The structure and phase purity of the synthesized meso-CaAl2O4 were studied by XRD, as shown in Figure 4a. It can be seen that according to JCPDS Card No. 00-001-0888, it can be proved that meso-CaAl2O4 was successfully synthesized, and no other impurities were found. FT-IR spectroscopy was used to determine the surface functional group type of meso-CaAl2O4, as shown in Figure 4b. The deformation vibration of the water molecule is shown by the stretching vibration of OH at 3437 cm-1, which corresponds to the free hydrogen-bonded hydroxyl group. The nitro group of the precursor causes other small peaks to appear at 1122 cm-1 and 1254 cm-135. It can be seen that the stretching vibration of the MO bond (M=Al, Ca) shows a strong absorption band at 823 cm-1. The stretching vibration of the Ca-O bond is shown at 617 cm-1 and 436 cm-1. The band at 528 cm-1 indicates the presence of aluminum ions, which is confirmed by the stretching vibration of Al-O. The bands at 1727 cm-1 and 2925 cm-1 are related to the presence of citrate ions, which still exist after calcination at 700 °C26. Use N2 adsorption/desorption isotherm, BET specific surface area and BJH pore size distribution analysis to evaluate the surface area and pore structure characteristics of Meso-CaAl2O4. According to the IUPAC classification, the N2 adsorption/desorption isotherm of meso-CaAl2O4 (Figure 4c) is a V-shaped isotherm with a H1-type hysteresis loop, which is mainly related to the mesoporous structure. In addition, the H1 type is generally associated with porous materials, which have a narrow pore size distribution 36. These findings mention the fact that meso-CaAl2O4 has a mesoporous structure, which can also be seen in the SEM image. According to the results of BET, the total pore volume and specific surface area of ​​the adsorbent are 1.39 cm3 g-1 and 148.5 m2 g-1, respectively. In order to further determine the pore size distribution of meso-CaAl2O4, the BJH equation is used. According to the IUPAC classification, pores smaller than 2 nm are called micropores, pores smaller than 2 to 50 nm are called mesopores, and pores larger than 50 nm are called macropores37. Figure 4c (inset) shows the pore size distribution between 10 and 40 nm, which proves the meso-CaAl2O4 mesoporous structure, and most of the pores are around 19 nm.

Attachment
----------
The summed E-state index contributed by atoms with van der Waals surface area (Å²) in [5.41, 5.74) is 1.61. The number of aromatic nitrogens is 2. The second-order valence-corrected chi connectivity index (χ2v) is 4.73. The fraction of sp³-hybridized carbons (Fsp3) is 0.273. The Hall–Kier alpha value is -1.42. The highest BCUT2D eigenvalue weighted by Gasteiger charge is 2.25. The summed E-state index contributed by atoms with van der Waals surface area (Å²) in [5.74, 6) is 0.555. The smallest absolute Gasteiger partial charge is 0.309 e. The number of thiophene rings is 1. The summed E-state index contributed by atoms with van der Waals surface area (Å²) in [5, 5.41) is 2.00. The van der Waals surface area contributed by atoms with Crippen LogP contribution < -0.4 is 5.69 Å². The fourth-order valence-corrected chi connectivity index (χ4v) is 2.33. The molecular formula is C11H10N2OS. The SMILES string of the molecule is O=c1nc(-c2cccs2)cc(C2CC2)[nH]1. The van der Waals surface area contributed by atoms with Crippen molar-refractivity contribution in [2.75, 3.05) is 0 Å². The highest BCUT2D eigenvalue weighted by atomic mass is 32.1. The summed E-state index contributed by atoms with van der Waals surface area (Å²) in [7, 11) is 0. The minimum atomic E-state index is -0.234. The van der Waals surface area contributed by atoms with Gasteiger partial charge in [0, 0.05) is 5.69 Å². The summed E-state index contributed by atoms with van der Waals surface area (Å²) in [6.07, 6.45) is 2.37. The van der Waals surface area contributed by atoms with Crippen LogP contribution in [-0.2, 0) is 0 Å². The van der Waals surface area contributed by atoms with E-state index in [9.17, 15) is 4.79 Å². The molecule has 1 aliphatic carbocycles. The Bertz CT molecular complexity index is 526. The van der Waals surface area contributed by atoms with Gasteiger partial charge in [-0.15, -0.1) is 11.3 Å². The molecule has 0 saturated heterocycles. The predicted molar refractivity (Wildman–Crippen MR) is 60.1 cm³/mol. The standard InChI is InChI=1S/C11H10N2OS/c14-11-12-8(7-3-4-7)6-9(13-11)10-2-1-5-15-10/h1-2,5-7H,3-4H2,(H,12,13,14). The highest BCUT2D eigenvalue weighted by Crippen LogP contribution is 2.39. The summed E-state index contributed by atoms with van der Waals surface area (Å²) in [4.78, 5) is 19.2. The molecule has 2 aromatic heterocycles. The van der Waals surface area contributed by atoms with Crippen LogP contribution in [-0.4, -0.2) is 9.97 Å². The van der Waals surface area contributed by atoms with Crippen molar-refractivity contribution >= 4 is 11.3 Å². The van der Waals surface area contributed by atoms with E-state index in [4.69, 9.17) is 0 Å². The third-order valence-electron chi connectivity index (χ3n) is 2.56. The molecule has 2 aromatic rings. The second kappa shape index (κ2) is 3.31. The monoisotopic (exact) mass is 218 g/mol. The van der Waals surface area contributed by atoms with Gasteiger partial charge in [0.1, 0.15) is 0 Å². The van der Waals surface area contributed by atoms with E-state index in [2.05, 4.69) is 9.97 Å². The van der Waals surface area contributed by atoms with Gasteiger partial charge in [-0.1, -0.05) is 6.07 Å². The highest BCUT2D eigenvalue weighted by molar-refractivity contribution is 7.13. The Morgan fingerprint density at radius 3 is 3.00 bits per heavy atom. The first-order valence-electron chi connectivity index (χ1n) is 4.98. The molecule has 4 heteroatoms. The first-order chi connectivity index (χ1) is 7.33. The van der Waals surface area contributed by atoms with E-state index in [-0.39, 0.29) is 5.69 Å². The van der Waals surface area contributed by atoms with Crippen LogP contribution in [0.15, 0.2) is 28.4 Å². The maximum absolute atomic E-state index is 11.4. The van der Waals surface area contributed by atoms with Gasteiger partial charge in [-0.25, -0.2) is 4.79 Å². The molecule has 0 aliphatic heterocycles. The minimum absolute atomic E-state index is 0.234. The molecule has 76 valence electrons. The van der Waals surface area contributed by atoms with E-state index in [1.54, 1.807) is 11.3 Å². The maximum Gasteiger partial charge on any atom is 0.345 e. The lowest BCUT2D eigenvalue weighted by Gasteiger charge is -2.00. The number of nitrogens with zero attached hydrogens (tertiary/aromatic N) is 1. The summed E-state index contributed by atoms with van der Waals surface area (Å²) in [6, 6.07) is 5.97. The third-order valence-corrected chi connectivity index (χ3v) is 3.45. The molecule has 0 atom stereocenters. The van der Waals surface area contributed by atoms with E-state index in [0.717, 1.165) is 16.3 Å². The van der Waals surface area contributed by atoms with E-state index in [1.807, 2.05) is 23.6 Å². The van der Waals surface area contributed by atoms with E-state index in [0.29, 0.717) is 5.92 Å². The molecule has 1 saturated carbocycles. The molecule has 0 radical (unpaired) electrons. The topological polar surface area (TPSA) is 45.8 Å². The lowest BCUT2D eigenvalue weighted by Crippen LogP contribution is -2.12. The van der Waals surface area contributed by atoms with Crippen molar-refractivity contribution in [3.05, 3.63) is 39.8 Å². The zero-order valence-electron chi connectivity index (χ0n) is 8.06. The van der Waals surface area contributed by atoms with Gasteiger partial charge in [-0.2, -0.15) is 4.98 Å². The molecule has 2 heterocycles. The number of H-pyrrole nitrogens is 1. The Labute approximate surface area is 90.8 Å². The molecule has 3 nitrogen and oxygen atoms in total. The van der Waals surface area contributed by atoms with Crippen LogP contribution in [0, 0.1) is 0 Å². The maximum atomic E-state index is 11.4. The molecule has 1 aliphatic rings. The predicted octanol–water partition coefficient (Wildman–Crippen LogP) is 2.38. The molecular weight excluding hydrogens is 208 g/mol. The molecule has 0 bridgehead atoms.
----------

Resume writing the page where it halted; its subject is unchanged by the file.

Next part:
(a) X-ray diffraction, (b) FT-IR spectroscopy, (c) nitrogen adsorption-desorption isotherm and BJH pore diagram (inset), and (d) microscopic CaAl2O4 TG/DTG curve.